Trump on Jan. 2 tweeted, “It won’t happen!” about North Korean ICBMs, although his precise meaning was unclear. The Pentagon has said it would not necessarily strike a test-launched ICBM if it did not pose a threat.
NEW TYPE OF MISSILE?
South Korean intelligence agencies reported on Wednesday that they had recently spotted missile parts being transported, believed to be the lower-half of an ICBM, raising fears that a test-launch may be imminent, the Chosun Ilbo newspaper said, citing unidentified military sources…….https://www.yahoo.com/news/u-sees-north-korea-activity-signaling-possible-missile-160137245.html
North Korea’s Nuclear Weapons: Under Kim Jong Un, Plutonium Stockpile Has Reached Unprecedented Levels, International Business Times, BY ON 01/12/17 In the past two years, North Korea has steadily increased its supply of plutonium and now has enough for 10 nuclear warheads, according to a report this week from the South Korean Ministry of National Defense. In all, South Korea’s 2016 Defense White Paper found that the North had increased its supply of weapons -grade plutonium to 50 kilograms, up from 40 kilograms two years ago, the Korea Times reported. The plutonium was obtained by reprocessing spent fuel rods.
Under the dictatorial rule of leader Kim Jong Un, North Korea has focused on developing its nuclear arsenal. More recently, North Korea has worked toward developing a reliable intercontinental ballistic missile (ICBM) that would be capable of carrying a nuclear warhead.
The increased stockpile comes amid continued threats from Kim. In a New Year’s speech, Kim provoked the West — the United States and South Korea especially — and claimed an ICBM was nearing completion…….
Should the North develop a reliable ICBM, it would likely have the capability of reaching the United States. A working ICBM could still be a ways off, however…….http://www.ibtimes.com/north-koreas-nuclear-weapons-under-kim-jong-un-plutonium-stockpile-has-reached-2474439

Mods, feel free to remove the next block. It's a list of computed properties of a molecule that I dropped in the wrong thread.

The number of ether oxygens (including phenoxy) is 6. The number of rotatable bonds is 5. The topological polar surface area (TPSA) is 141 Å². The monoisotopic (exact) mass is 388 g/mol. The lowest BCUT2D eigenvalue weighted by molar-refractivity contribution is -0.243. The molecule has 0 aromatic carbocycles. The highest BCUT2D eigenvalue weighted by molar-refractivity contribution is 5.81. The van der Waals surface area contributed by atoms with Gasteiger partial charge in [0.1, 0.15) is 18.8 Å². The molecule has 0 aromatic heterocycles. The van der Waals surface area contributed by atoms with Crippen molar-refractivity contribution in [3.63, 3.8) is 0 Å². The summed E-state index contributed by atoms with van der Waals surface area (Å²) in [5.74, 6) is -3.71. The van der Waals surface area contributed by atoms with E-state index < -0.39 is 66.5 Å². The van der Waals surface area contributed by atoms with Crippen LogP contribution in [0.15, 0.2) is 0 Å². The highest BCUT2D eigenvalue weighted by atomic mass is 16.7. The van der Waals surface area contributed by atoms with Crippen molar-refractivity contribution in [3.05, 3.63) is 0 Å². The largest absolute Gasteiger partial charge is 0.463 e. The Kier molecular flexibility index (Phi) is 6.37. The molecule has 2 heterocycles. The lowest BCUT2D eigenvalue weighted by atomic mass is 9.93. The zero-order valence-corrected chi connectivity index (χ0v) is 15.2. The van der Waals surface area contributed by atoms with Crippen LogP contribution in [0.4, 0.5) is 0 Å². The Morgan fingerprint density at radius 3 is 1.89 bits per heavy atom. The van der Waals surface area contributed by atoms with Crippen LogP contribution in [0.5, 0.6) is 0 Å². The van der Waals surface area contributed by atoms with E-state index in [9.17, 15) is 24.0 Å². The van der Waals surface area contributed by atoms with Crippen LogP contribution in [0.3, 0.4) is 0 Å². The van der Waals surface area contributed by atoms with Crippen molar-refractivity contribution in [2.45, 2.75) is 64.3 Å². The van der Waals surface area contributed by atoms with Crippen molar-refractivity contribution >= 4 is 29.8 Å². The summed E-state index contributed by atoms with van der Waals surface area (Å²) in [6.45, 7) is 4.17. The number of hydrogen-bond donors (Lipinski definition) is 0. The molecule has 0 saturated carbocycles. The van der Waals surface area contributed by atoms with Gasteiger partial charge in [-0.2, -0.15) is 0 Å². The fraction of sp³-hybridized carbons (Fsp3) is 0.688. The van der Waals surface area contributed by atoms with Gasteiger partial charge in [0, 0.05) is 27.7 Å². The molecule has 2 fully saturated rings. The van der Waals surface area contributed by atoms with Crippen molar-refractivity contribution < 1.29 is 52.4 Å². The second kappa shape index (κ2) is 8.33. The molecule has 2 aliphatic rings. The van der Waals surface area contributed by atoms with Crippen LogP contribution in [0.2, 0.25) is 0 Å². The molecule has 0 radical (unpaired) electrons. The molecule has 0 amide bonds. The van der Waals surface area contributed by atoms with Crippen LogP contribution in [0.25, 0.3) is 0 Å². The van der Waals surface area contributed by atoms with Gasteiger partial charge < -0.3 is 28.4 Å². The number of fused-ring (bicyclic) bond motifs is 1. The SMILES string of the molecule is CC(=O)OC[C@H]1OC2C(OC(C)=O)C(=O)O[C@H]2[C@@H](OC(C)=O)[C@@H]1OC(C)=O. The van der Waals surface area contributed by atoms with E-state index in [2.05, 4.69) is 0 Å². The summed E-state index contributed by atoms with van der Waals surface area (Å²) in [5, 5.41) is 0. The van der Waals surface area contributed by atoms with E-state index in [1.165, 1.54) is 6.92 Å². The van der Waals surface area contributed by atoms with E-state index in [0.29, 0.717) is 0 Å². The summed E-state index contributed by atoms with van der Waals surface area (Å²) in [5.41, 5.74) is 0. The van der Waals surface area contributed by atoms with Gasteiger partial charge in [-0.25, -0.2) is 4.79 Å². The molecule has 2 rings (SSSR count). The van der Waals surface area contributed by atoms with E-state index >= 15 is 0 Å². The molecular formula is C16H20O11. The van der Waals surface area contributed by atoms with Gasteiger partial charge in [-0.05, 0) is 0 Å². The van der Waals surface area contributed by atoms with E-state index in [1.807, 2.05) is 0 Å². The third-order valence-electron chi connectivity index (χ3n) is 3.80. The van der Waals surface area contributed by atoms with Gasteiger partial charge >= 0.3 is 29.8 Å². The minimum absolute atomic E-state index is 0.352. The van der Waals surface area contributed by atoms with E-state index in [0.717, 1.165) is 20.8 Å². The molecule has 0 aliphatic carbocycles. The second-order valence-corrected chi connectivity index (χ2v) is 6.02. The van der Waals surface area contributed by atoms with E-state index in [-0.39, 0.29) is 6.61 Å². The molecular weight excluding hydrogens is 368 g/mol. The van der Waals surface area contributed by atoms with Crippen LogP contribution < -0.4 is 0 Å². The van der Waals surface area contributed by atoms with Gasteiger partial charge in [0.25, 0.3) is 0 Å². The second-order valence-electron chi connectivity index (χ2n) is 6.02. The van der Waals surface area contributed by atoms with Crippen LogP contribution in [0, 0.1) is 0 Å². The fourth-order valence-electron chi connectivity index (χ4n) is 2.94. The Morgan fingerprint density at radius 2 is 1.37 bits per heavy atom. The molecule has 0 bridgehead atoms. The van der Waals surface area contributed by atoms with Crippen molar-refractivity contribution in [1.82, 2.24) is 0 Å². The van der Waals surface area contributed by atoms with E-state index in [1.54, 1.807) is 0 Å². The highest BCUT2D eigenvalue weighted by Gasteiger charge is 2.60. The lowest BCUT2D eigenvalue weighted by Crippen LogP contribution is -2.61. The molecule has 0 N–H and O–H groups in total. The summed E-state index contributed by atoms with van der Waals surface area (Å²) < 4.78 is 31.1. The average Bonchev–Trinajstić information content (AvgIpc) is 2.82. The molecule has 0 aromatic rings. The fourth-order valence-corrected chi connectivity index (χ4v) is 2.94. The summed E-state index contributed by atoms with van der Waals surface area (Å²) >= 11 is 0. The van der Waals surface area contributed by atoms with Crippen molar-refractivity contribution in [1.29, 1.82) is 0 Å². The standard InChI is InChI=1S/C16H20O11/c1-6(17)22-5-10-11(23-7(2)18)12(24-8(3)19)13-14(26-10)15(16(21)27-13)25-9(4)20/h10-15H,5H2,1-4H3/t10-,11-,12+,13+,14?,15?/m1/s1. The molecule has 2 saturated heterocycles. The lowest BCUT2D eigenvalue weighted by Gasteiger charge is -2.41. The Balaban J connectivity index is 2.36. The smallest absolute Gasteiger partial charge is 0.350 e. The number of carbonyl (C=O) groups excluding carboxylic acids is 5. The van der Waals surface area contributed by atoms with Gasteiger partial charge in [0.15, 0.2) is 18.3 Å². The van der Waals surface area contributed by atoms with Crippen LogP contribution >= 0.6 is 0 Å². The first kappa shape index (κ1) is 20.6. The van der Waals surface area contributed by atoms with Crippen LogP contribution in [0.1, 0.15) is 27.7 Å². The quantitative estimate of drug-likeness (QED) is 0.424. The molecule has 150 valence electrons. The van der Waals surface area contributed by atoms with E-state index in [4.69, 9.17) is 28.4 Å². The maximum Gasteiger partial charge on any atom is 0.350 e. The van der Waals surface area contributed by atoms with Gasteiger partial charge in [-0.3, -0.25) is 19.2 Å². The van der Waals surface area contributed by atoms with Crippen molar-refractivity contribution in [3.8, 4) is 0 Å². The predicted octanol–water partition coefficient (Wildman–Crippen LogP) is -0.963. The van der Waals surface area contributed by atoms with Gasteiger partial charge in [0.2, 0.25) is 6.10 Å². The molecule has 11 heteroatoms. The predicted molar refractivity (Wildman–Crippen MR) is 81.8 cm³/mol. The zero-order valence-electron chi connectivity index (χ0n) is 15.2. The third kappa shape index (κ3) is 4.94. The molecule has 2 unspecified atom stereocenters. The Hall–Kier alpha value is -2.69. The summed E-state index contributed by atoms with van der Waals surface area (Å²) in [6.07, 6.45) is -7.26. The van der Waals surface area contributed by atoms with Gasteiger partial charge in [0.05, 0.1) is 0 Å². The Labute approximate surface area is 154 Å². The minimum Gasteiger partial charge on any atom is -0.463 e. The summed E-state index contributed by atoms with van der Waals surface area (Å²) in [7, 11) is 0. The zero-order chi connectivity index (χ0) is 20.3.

US Rejects North Korea’s Nuclear Claim Amid Growing Concerns http://www.voanews.com/a/us-rejects-north-korea-nuclear-claim-amid-growing-concerns/3665388.html, 5 Jan 17, Amid speculation surrounding North Korea’s nuclear capabilities, the U.S. government said this week that Pyongyang has yet to acquire the ability to outfit an intercontinental ballistic missile with a nuclear warhead.
The latest assessment came after North Korean leader Kim Jong Un’s statement that the preparations for launching an intercontinental ballistic missile had “reached the final stage.” His claim, in a New Year’s Day address, immediately sent ripples across the world’s capitals, prompting President-elect Donald Trump to tweet, “It won’t happen!”
Despite the U.S. rejection of North Korea’s purported capability, experts are raising concern about the threats emanating from the regime. Continue reading
North Korea ‘racing ahead’ on nuclear plan, defector says By KJ Kwon, CNN December 27, 2016 CNN)Political uncertainty in the United States and in South Korea could give North Korean leader Kim Jong-un “an apt time” to develop nuclear weapons “at all costs by the end of 2017,” a high-profile North Korean diplomat who recently defected to South Korea said Tuesday.
Coal sanctions newest move to block North Korean nuclear efforts SBS World News Radio: The United Nations Security Council has imposed new sanctions on North Korea in response to its latest round of nuclear and ballistic missile tests.By Gareth Boreham, 1 Dec 16
Diplomatic outreach from Trump. Xi and Putin could persuade North Korea to give up nuclear weapons expansion
Under Trump, America can defuse the Korean nuclear crisis – with help from China and Russia http://www.scmp.com/comment/insight-opinion/article/2048641/under-trump-america-can-defuse-korean-nuclear-crisis-help
Charles K. Armstrong and John Barry Kotch say North Korea may well be willing to give up its nuclear plans if both Xi and Putin can be convinced to add their weight to the diplomatic outreach Charles Armstrong , 24 November, 2016, US Director of National Intelligence James Clapper said recently at a Council on Foreign Relations forum that dissuading North Korea from continuing its nuclear development was “a lost cause”. The remark is itself a cause for alarm. North Korea’s growing nuclear arsenal and increasing delivery capability could render East Asian stability itself a lost cause, substantially raising the risks of regional nuclear proliferation and disarray in America’s alliances with Japan and South Korea – as well as posing a direct threat to the US homeland. It is a principal reason that Japan’s Prime Minister Shinzo Abe sought an early meeting with President-elect Donald Trump last week.
Throughout most of its tenure, the Obama administration has put its stock into increasingly intrusive sanctions based on a strategy of so-called “strategic patience”, but this has not brought a resolution of the North Korean nuclear crisis any closer. On the contrary, Pyongyang has tested nuclear weapons and missiles at an ever-increasing rate.